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CAMDEN, New Jersey (October 2022) - Trinity Health Corporation recently prevailed in a lawsuit brought by The Cooper Health System over a $15 million breakup fee related to Cooper’s withdrawal from a 2017 agreement to purchase two New Jersey hospitals from Trinity. After a two-week trial, a jury in federal court in Camden, New Jersey agreed with Trinity that Cooper failed to comply with the terms of a letter of intent when it withdrew from the transaction. As a result, Trinity is entitled to the $15 million. Trinity was represented by Gerald Burns, Mark Kasten, AshLeigh Sebia and Reeny Kelly of the Philadelphia office of Buchanan Ingersoll & Rooney.

The case arose from the failed sale of Our Lady of Lourdes Medical Center in Camden and St. Francis Medical Center in Trenton. In 2017, Cooper entered into a letter of intent to purchase Lourdes and St. Francis for $150 million from a Trinity subsidiary, Maxis Health. The letter of intent allowed Cooper to perform additional due diligence for 90 days, after which Cooper could decide whether to finalize the sale. Trinity was concerned about the risks of Cooper pulling out, and the parties agreed that Cooper would deposit $15 million in escrow to serve as a breakup fee. If Cooper withdrew from the deal, the fee was to be paid to Trinity, unless the reason that Cooper withdrew was among a list of due diligence issues that were identified in the letter of intent. Moreover, before Cooper could withdraw, the letter of intent required Cooper to provide notice to Trinity and an opportunity to mitigate any due diligence issue.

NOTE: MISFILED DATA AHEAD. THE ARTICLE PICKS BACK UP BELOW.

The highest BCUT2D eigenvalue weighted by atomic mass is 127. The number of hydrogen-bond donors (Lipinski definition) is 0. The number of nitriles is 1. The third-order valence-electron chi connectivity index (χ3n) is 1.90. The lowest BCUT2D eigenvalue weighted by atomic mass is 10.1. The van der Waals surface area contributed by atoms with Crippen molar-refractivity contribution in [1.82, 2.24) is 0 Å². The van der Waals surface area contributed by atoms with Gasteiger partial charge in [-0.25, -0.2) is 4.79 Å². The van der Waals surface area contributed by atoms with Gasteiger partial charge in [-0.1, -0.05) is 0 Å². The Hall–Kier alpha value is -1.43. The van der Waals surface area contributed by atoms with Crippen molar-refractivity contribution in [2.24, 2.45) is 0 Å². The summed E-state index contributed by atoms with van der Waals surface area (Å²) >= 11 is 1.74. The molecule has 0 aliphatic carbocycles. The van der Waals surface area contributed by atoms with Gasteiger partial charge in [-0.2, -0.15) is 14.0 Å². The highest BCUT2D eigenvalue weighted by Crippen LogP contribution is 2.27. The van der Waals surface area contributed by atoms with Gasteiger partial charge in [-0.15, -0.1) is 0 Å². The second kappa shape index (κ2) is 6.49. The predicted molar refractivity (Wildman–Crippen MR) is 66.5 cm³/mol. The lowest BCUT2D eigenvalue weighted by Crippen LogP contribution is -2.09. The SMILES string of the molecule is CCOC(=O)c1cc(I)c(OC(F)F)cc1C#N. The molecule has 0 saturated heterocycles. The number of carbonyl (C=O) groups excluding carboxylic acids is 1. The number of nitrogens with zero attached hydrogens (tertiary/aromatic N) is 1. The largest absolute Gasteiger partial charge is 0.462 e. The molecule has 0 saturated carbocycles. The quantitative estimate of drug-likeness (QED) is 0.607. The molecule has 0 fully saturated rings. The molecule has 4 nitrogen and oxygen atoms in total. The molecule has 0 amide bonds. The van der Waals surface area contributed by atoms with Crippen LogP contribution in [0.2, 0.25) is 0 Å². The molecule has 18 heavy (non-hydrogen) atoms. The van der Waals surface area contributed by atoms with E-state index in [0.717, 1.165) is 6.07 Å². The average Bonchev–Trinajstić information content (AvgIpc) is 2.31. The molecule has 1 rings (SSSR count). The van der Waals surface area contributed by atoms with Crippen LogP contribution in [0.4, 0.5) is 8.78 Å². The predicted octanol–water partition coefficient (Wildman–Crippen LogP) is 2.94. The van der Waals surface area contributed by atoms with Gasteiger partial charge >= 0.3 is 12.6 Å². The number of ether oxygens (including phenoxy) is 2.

In December 2017, Cooper withdrew from the deal, citing several alleged due diligence issues, and filed suit to recover the breakup fee. At trial, Trinity contended that Cooper’s real reasons for withdrawing had to do with the changed finances of the deal, not the due diligence issues. In addition, Trinity argued that Cooper had never given Trinity notice and an opportunity to mitigate the issues that it claimed. On September 30, 2022, the jury returned its unanimous verdict, agreeing with Trinity that Cooper failed to provide the notice required under the letter of intent. As a result, the jury did not need to reach the question of Cooper’s true reasons for withdrawing from the sale.

The jury also found for Trinity on its claim that Cooper breached the parties’ confidentiality agreement by including confidential information in its complaint that was publicly filed, and then refusing to withdraw the filing.